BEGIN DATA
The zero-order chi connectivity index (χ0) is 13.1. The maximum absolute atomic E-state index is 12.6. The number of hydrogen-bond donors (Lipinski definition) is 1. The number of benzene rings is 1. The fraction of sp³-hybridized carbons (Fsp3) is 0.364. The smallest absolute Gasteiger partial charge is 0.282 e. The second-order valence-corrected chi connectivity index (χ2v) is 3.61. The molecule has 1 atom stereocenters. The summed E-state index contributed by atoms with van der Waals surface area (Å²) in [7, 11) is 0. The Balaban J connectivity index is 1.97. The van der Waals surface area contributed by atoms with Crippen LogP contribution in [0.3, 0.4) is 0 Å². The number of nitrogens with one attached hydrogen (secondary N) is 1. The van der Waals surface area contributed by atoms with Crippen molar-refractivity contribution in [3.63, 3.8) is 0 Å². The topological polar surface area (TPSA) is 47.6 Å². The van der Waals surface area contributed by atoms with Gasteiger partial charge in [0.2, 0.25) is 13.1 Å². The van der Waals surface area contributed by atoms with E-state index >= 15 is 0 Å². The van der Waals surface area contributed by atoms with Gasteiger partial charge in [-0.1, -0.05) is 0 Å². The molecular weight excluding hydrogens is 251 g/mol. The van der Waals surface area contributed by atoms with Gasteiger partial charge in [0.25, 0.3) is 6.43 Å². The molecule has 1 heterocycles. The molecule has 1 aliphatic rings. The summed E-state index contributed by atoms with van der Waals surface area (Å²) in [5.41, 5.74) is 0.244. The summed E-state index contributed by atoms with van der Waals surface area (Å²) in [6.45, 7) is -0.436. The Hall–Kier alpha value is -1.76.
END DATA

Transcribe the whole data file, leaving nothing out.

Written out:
The zero-order chi connectivity index (χ0) is 13.1. The maximum absolute atomic E-state index is 12.6. The number of hydrogen-bond donors (Lipinski definition) is 1. The number of benzene rings is 1. The fraction of sp³-hybridized carbons (Fsp3) is 0.364. The smallest absolute Gasteiger partial charge is 0.282 e. The second-order valence-corrected chi connectivity index (χ2v) is 3.61. The molecule has 1 atom stereocenters. The summed E-state index contributed by atoms with van der Waals surface area (Å²) in [7, 11) is 0. The Balaban J connectivity index is 1.97. The van der Waals surface area contributed by atoms with Crippen LogP contribution in [0.3, 0.4) is 0 Å². The number of nitrogens with one attached hydrogen (secondary N) is 1. The van der Waals surface area contributed by atoms with Crippen molar-refractivity contribution in [3.63, 3.8) is 0 Å². The topological polar surface area (TPSA) is 47.6 Å². The van der Waals surface area contributed by atoms with Gasteiger partial charge in [0.2, 0.25) is 13.1 Å². The van der Waals surface area contributed by atoms with E-state index >= 15 is 0 Å². The van der Waals surface area contributed by atoms with Gasteiger partial charge in [-0.1, -0.05) is 0 Å². The molecular weight excluding hydrogens is 251 g/mol. The van der Waals surface area contributed by atoms with Gasteiger partial charge in [0.25, 0.3) is 6.43 Å². The molecule has 1 heterocycles. The molecule has 1 aliphatic rings. The summed E-state index contributed by atoms with van der Waals surface area (Å²) in [5.41, 5.74) is 0.244. The summed E-state index contributed by atoms with van der Waals surface area (Å²) in [6.45, 7) is -0.436. The Hall–Kier alpha value is -1.76.